When is the right Christmas?

I need to begin by saying that in the most important sense, the right Christmas is when our Church community calls us together to celebrate it. We should never imagine that seeking to be correct in some necessary way means that we should dismiss everything or everyone else. Our interior spiritual life is always what matters most, and our shared experience of life in Christ. But that does not mean that we should not ask questions and be concerned to correct things that are falling into confusion.

If we are asking about the “right Christmas”, we should not ever mean that any other celebration is the “wrong Christmas”. But we can ask which day represents the original date in the cycle of the year, and we can ask why confusion and complication has entered into our calculations.

In the ancient times it was not always clear how long the year should be. Many societies use the moon as a means of calculating time because it appeared in the same shape, a full moon, or a new moon for instance, every 30 days or so. But having 12 cycles of the moon made only 360 days, and the ancient people realised that over a few years things started shifting out of phase with the universe. The shortest day, perhaps a time of lighting fires in the Winter to encourage the light to return to the world, happened at the wrong time, because after 360 days from the last festival it wasn’t the shortest day at all, that was going to happen in 5 more days time, and after two years the shortest day was now 10 days after the festival. It became clear that the year was not 360 days long, but that the universe was running on a slightly longer cycle.

So the early people realised that it was about 365 or 366 days between the things in the skies happening again, the shortest day, the longest day, and the days where the day and night were the same. Many people coped with these additional necessary days by adding extra days in a small month or to different months of the year. The Egyptian calendar followed this model and has 12 months of 30 days, and a small month to accommodate the extra days necessary. But even with this correction, things were not quite accurate and the days still drifted away from things happening in the universe. This is because the year, we now know, is not 365 days long, but is about 365.24 days long. So if the year was 365 days long then every four years or so the festivals and activities of people based on the calendar would be 1 whole day wrong according to the universe. The shortest day in the Winter, returning to that example, would be 1 day after the festival, and this difference would increase about 1 day every four years. But it clearly was not 366 days long either, because this would mean that festivals were taking place after the universe. So the shortest day would happen one day before the festival, and the two days and so on.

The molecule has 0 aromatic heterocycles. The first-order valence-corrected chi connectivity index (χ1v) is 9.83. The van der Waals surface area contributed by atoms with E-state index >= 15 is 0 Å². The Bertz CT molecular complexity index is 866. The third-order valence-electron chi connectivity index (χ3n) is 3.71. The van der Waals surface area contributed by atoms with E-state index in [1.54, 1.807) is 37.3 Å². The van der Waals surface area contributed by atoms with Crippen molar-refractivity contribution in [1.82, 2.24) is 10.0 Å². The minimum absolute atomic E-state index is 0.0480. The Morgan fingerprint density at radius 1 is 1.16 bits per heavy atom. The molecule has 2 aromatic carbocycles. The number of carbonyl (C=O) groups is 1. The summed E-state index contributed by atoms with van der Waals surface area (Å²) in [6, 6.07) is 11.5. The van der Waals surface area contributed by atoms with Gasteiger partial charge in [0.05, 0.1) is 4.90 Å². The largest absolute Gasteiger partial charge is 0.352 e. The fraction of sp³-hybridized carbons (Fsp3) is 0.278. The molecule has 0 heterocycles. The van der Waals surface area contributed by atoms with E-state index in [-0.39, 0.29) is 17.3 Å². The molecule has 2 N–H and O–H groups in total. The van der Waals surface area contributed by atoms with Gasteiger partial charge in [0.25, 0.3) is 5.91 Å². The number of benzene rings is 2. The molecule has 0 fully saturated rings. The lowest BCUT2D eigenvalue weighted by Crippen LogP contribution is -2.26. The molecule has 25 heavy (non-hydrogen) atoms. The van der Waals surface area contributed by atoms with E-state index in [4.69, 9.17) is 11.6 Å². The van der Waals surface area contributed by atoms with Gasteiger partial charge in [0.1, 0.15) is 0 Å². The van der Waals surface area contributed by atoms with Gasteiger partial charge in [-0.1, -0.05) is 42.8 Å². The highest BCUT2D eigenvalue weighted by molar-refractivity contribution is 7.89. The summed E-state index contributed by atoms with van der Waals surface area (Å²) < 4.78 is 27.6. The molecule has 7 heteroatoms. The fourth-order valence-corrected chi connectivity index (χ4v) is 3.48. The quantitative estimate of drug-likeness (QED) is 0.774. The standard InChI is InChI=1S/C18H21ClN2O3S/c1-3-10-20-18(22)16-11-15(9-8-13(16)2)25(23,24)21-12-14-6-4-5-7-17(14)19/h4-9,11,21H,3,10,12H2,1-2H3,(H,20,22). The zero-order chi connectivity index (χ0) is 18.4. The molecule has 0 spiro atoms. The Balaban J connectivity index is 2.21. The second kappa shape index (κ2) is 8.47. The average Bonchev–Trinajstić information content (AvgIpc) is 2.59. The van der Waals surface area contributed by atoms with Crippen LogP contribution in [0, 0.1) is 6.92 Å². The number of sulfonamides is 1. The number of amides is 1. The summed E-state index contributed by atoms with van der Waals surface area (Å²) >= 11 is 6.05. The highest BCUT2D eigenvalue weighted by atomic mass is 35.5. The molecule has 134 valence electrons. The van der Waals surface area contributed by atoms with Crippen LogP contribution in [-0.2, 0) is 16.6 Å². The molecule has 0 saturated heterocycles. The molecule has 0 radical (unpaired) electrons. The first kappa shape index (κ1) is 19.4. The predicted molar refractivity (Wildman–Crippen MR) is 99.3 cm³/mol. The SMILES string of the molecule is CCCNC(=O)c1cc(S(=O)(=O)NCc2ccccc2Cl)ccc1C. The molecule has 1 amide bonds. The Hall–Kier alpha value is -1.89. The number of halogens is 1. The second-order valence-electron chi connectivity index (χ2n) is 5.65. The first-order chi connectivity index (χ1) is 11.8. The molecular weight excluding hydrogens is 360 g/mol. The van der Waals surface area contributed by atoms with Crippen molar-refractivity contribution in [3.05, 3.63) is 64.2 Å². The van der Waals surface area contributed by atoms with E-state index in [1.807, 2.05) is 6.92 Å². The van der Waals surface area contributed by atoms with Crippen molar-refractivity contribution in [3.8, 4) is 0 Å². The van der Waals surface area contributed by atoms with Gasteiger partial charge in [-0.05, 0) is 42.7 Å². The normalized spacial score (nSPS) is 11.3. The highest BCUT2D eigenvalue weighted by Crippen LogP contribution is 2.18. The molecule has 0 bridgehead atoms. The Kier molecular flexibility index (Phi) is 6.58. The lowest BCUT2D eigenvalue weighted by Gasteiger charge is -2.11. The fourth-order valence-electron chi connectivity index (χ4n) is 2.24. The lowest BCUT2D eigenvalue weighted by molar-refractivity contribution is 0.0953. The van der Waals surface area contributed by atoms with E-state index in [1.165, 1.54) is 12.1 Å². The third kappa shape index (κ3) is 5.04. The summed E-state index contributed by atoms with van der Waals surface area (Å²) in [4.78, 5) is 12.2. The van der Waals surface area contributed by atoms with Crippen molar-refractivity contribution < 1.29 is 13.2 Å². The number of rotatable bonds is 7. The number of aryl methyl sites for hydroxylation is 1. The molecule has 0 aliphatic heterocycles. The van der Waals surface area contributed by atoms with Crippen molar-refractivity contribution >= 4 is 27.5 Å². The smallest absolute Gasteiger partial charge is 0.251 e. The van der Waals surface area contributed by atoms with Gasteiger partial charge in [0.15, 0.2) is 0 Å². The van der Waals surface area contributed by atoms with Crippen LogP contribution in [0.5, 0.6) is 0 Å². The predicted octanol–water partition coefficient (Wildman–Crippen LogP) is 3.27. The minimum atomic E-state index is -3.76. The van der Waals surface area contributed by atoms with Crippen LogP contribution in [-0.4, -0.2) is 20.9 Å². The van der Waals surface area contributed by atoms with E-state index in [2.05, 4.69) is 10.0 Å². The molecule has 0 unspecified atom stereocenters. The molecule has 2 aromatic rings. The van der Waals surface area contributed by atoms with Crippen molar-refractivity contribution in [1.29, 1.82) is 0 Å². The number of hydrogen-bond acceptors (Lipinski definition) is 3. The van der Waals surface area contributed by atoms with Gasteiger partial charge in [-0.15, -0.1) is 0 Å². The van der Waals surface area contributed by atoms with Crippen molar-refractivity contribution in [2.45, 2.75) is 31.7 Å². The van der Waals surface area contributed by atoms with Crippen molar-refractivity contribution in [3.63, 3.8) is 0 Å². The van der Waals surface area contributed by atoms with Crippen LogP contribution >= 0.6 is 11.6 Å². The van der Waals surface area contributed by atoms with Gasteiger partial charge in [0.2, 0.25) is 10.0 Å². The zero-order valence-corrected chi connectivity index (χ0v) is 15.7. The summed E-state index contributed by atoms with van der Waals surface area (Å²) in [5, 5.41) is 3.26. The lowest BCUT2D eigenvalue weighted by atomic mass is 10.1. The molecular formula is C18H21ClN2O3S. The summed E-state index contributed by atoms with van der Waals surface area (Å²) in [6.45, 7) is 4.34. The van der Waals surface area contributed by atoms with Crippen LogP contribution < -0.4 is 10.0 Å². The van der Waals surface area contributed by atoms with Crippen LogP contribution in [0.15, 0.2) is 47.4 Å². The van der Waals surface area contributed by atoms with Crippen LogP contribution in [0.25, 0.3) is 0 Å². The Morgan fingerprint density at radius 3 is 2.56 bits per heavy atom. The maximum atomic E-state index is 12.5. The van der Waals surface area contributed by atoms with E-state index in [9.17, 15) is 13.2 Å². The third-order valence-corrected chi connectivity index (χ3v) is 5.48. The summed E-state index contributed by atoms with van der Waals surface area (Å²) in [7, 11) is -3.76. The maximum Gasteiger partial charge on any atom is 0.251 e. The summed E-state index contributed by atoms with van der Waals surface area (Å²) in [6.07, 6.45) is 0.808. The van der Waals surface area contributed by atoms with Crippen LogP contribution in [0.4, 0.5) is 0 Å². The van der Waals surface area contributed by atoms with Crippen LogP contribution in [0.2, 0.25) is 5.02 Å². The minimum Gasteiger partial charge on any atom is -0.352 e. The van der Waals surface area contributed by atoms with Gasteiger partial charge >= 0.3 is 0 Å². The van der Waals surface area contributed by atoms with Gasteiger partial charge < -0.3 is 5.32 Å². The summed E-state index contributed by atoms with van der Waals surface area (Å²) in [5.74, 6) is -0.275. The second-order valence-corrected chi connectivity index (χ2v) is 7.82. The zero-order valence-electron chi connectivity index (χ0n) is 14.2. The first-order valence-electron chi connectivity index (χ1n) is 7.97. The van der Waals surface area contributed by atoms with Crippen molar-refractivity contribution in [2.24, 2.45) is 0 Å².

It was realised that what was necessary was an additional day which soaked up this difference. In some societies this was added when it seemed required. Either the religious or civil authorities would announce extra days to bring the calendar back into line with the universe, so that, for instance, a festival on the shortest day actually took place on the shortest day.

In Rome, this process of adding extra days belonged to the civil authorities, and they realised that they could retain their governmental positions longer by extending the year, since they were elected for a year of authority and influence. This led to corruption of the calendar, since they could keep putting off the end of one year by adding more days. Julius Caesar acted to correct this situation and also to bring about a rule for the year that did not depend on the personal intervention of civil authorities.